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Flash Review 2, 11-21: Beautiful Dreamers
Ooh-La-La and Oh-La-La at the Opera from Kylian and Lock

By Paul Ben-Itzak
Copyright 2002 The Dance Insider

PARIS -- Dreams take place in compressed space. They often find one trying to speak but unable to do so. And they capture one's most dear images of beauty, the objects themselves often elusive. Jiri Kylian's 1995 "Bella Figura," seen last Saturday afternoon on the Paris Opera Ballet at the Garnier and continuing through this Saturday, isn't just a dream of a dance, populated by some of the most sensuous figures ever to grace a stage, but a dance that speaks like a dream and unfolds on a stage constructed like one.

I'll admit: I couldn't wait for the appearance of the dancers dressed only from the waist down, in bustling red gowns, promised by the posters. And when Muriel Zusperreguy turned up, just slightly beyond our grasp, what was naked about her, particularly a slim, small, tight white back and delicate breasts and belly softly lit by Kylian, left me breathless, to give you the PG-rated response. There was simple lovely expression in her skin. But the expressive turned to the poignant when the ballerina, with near heartbreak inchoateness, waved her arms slowly, curled at the elbows, and then repeatedly issued her palm from an open mouth, as if trying in vain to speak.
The Paris Opera Ballet in Jiri Kylian's "Bella Figura." Photo by Icare courtesy Paris Opera Ballet.

Throughout the duets and trios that followed, Zusperreguy floated in and out, sometimes at the edges of the stage, that elusive dreamed beloved.

During all these segments, a curtain above and two at the sides often closed in on the dancers -- this is what I mean about the space being compressed, as in a dream. (I don't know about you, but my dreams often take place in a murky space in which I can't see much beyond the players; such was the effect here.)

Dreams also feature experiments in texture, and pace, and even humor, and that happened when curtains top and sides compressed to form a small box encasing Zusperreguy and another nymph, Laetitia Pujol. Each seated on her knees on a bunched up crimson skirt, moving as in water, they poked and probed various points on each other's bodies softly, watching the other's amoeba-like reactions. Or maybe a better word here is sea eneminie, even if I can't spell it: you know, like when you touch it in its center and all the tentacles contract.

Dreams can feature arch figures, too, and Celine Talon, a house favorite here, supplied that, in rapid reactions to partner Jeremie Belingard, to whom fell the signature Kylian pratfall of the evening. Eleonora Abbagnato was fine and confident, but didn't quite capture the dream-like essence as totally as Zusperreguy, and I don't think any of the men, besides the droll Belingard, did either. Which is not to say they fell short but, like a dream, this dance seared one image most profoundly into my sense and emotional memory: Muriel Zusperreguy, a dream if ever there was one. (With not a little credit to Kylian for mining the ballerina's sensual eloquence.)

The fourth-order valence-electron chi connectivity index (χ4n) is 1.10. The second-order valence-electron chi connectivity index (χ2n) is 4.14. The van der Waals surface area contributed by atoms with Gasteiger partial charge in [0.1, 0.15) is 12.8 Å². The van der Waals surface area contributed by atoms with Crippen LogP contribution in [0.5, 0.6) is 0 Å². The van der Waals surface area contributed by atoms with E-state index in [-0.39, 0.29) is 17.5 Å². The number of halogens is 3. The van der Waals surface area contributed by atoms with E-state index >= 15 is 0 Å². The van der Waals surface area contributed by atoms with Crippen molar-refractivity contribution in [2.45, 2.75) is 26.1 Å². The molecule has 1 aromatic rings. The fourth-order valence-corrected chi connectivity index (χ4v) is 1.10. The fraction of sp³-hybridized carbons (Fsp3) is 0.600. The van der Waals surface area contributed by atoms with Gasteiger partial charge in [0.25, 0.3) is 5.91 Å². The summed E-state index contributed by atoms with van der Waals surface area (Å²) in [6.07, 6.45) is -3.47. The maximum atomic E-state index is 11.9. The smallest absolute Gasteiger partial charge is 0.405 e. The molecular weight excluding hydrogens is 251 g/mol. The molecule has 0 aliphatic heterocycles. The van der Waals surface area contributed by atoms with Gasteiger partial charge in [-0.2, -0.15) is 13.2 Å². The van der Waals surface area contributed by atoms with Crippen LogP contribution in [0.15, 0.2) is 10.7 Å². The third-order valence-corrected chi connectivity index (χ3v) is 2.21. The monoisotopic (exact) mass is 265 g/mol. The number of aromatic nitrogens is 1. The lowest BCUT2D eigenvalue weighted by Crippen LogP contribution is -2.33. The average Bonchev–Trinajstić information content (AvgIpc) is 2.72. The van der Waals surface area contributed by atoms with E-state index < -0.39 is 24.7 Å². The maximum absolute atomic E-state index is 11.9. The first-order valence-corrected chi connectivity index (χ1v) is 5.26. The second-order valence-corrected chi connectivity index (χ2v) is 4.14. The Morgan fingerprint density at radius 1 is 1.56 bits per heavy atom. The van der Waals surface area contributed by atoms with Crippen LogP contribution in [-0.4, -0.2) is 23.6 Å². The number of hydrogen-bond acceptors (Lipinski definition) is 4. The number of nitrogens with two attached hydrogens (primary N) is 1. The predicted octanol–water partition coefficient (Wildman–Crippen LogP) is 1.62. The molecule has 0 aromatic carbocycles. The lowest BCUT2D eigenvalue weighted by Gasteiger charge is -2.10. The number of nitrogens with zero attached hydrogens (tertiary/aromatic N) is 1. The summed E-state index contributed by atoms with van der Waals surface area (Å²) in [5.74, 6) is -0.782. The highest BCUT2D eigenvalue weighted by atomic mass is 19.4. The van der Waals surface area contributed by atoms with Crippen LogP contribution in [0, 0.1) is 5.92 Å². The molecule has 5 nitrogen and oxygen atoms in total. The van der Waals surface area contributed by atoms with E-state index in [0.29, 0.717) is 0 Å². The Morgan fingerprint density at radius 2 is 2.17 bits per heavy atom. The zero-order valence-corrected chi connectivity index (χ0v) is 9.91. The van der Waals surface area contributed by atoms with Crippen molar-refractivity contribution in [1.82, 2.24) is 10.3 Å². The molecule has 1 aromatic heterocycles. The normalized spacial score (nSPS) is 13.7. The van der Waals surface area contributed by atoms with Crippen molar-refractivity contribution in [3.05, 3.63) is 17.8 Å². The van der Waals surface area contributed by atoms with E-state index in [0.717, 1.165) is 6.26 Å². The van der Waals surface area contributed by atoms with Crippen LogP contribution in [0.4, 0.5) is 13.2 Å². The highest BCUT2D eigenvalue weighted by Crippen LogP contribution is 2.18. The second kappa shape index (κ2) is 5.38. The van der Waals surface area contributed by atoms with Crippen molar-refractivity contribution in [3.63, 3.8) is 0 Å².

....Zusperreguy and Kylian provided the ooh-la-la of this mixed program. I don't think I have to translate that term. But the French also have its opposite, "Oh-la-la," which might translate as "catastrophe" or "merde to the nth power." Edouard Lock normally directs the Canadian troupe La La La Human Steps, but unfortunately was let out long enough to wreak havoc on the bodies of the Paris Opera Ballet, after seeing which charade, I've petitioned Ottawa to rename his troupe "Oh-la-la Super-human Steps." In "AndreaAuria," premiering on the Opera with this run, Lock falls into the trap that trips up many a modern choreographer given the opportunity to work with ballet dancers. He becomes fascinated with all they can do technically, forgetting that we in the ballet audience already know this and are not impressed unless these marvels are used in the creation of high art. That didn't happen here. Instead, we get lots of high extensions, whipping legs, and quivering pointe-work, with the only modern element being the suit-clad guys brushing their uncombed hair out of their eyes a lot. (The goofy if compelling Yann Bridard was in his element.) Even more unfortunately, indeed a crime, was that Lock dressed the statuesque Marie-Agnes Gillot from head to toe in a men's suit for one segment too. These are muscles that are meant to be seen.

Making matters worse was the original score by David Lang, a minimalist with minimal gifts. Notwithstanding its sound playing by Denis Chouillet and Frederic Lagnau, Lang's tinkly music for two pianos looked even smaller compared to the power-house tracks Kylian employed, including excerpts from Giovanni Battista Pergolesi's "Stabat Mater," Lukas Foss's "Salomon Rossi Suite," and Antonio Vivaldi's "Concerto for two Mandolins."

"Bella Figura" and the "AndreaAuria" repeat again tonight and Saturday afternoon and evening at the Garnier, with Zusperreguy in each performance. For more information, please visit the Paris Opera web site. (Helpful hint: to find out casting, available a week or so before a program's opening, click on the name of the ballet program you want, and then click on "distribution.")

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